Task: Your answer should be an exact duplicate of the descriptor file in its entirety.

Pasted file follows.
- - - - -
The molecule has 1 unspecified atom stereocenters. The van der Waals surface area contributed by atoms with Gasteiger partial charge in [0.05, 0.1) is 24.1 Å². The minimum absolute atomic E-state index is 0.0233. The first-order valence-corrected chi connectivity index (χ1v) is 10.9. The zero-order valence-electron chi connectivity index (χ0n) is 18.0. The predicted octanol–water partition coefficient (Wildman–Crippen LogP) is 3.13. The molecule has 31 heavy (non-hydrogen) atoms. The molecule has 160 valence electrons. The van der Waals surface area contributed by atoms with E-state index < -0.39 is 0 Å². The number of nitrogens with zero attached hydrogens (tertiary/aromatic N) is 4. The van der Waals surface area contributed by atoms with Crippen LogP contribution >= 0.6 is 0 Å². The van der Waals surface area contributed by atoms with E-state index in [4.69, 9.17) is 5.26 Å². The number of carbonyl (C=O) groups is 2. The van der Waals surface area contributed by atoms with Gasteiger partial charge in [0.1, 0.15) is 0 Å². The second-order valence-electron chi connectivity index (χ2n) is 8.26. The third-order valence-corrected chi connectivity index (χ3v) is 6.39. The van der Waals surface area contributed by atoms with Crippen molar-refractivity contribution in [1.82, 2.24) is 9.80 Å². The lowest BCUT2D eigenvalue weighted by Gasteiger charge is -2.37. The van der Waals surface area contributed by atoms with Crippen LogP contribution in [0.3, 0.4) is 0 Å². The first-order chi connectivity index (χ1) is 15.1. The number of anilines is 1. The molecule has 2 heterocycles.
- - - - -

The molecule has 1 unspecified atom stereocenters. The van der Waals surface area contributed by atoms with Gasteiger partial charge in [0.05, 0.1) is 24.1 Å². The minimum absolute atomic E-state index is 0.0233. The first-order valence-corrected chi connectivity index (χ1v) is 10.9. The zero-order valence-electron chi connectivity index (χ0n) is 18.0. The predicted octanol–water partition coefficient (Wildman–Crippen LogP) is 3.13. The molecule has 31 heavy (non-hydrogen) atoms. The molecule has 160 valence electrons. The van der Waals surface area contributed by atoms with E-state index < -0.39 is 0 Å². The number of nitrogens with zero attached hydrogens (tertiary/aromatic N) is 4. The van der Waals surface area contributed by atoms with Crippen LogP contribution >= 0.6 is 0 Å². The van der Waals surface area contributed by atoms with E-state index in [4.69, 9.17) is 5.26 Å². The number of carbonyl (C=O) groups is 2. The van der Waals surface area contributed by atoms with Gasteiger partial charge in [0.1, 0.15) is 0 Å². The second-order valence-electron chi connectivity index (χ2n) is 8.26. The third-order valence-corrected chi connectivity index (χ3v) is 6.39. The van der Waals surface area contributed by atoms with Crippen molar-refractivity contribution in [1.82, 2.24) is 9.80 Å². The lowest BCUT2D eigenvalue weighted by Gasteiger charge is -2.37. The van der Waals surface area contributed by atoms with Crippen LogP contribution in [0.3, 0.4) is 0 Å². The first-order chi connectivity index (χ1) is 15.1. The number of anilines is 1. The molecule has 2 heterocycles.